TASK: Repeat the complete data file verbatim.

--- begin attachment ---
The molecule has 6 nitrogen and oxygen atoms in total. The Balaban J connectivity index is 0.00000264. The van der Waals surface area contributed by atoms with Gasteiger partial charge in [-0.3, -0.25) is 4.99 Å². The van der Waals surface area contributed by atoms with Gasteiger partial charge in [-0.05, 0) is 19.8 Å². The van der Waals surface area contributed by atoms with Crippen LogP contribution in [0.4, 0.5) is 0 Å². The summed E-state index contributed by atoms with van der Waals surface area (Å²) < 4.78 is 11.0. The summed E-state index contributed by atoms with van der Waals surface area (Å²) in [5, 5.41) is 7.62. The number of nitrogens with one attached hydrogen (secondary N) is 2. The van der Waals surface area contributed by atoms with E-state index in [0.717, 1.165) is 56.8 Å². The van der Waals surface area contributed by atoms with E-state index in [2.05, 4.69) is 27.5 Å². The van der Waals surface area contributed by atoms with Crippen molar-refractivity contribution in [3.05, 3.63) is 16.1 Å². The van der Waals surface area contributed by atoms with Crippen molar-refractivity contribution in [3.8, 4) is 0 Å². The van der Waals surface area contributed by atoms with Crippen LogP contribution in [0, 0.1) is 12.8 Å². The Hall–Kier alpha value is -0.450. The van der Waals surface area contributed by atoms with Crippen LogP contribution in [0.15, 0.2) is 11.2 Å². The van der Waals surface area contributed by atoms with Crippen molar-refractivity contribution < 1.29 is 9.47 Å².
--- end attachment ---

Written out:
The molecule has 6 nitrogen and oxygen atoms in total. The Balaban J connectivity index is 0.00000264. The van der Waals surface area contributed by atoms with Gasteiger partial charge in [-0.3, -0.25) is 4.99 Å². The van der Waals surface area contributed by atoms with Gasteiger partial charge in [-0.05, 0) is 19.8 Å². The van der Waals surface area contributed by atoms with Crippen LogP contribution in [0.4, 0.5) is 0 Å². The summed E-state index contributed by atoms with van der Waals surface area (Å²) < 4.78 is 11.0. The summed E-state index contributed by atoms with van der Waals surface area (Å²) in [5, 5.41) is 7.62. The number of nitrogens with one attached hydrogen (secondary N) is 2. The van der Waals surface area contributed by atoms with E-state index in [0.717, 1.165) is 56.8 Å². The van der Waals surface area contributed by atoms with E-state index in [2.05, 4.69) is 27.5 Å². The van der Waals surface area contributed by atoms with Crippen molar-refractivity contribution in [3.05, 3.63) is 16.1 Å². The van der Waals surface area contributed by atoms with Crippen molar-refractivity contribution in [3.8, 4) is 0 Å². The van der Waals surface area contributed by atoms with Crippen LogP contribution in [0, 0.1) is 12.8 Å². The Hall–Kier alpha value is -0.450. The van der Waals surface area contributed by atoms with Crippen LogP contribution in [0.15, 0.2) is 11.2 Å². The van der Waals surface area contributed by atoms with Crippen molar-refractivity contribution < 1.29 is 9.47 Å².